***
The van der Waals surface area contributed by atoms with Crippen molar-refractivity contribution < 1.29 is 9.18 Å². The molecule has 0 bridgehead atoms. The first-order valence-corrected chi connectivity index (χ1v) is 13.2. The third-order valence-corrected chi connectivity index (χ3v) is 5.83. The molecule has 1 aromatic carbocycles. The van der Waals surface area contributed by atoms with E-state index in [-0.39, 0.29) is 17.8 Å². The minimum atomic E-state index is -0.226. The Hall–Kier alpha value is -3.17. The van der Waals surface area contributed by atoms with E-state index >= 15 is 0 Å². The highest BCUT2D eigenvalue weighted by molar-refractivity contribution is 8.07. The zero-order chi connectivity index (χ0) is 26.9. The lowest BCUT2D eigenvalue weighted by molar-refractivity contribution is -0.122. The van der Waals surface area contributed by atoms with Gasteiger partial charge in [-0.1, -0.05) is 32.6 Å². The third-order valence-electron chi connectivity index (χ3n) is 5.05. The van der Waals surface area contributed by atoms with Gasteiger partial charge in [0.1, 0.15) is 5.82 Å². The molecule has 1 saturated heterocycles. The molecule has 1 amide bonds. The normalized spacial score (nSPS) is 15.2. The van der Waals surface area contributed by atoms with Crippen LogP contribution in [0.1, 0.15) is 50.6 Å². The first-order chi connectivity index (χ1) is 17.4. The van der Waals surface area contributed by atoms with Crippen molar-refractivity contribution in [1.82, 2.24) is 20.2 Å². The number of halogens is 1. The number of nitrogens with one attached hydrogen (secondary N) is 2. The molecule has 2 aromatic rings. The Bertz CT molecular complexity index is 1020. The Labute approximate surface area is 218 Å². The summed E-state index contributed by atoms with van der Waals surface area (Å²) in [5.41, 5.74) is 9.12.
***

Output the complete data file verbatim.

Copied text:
The van der Waals surface area contributed by atoms with Crippen molar-refractivity contribution < 1.29 is 9.18 Å². The molecule has 0 bridgehead atoms. The first-order valence-corrected chi connectivity index (χ1v) is 13.2. The third-order valence-corrected chi connectivity index (χ3v) is 5.83. The molecule has 1 aromatic carbocycles. The van der Waals surface area contributed by atoms with E-state index in [-0.39, 0.29) is 17.8 Å². The minimum atomic E-state index is -0.226. The Hall–Kier alpha value is -3.17. The van der Waals surface area contributed by atoms with E-state index >= 15 is 0 Å². The highest BCUT2D eigenvalue weighted by molar-refractivity contribution is 8.07. The zero-order chi connectivity index (χ0) is 26.9. The lowest BCUT2D eigenvalue weighted by molar-refractivity contribution is -0.122. The van der Waals surface area contributed by atoms with Gasteiger partial charge in [-0.1, -0.05) is 32.6 Å². The third-order valence-electron chi connectivity index (χ3n) is 5.05. The van der Waals surface area contributed by atoms with Gasteiger partial charge in [0.1, 0.15) is 5.82 Å². The molecule has 1 saturated heterocycles. The molecule has 1 amide bonds. The normalized spacial score (nSPS) is 15.2. The van der Waals surface area contributed by atoms with Crippen LogP contribution in [0.1, 0.15) is 50.6 Å². The first-order chi connectivity index (χ1) is 17.4. The van der Waals surface area contributed by atoms with Crippen molar-refractivity contribution in [1.82, 2.24) is 20.2 Å². The number of halogens is 1. The number of nitrogens with one attached hydrogen (secondary N) is 2. The molecule has 2 aromatic rings. The Bertz CT molecular complexity index is 1020. The Labute approximate surface area is 218 Å². The summed E-state index contributed by atoms with van der Waals surface area (Å²) in [5.41, 5.74) is 9.12.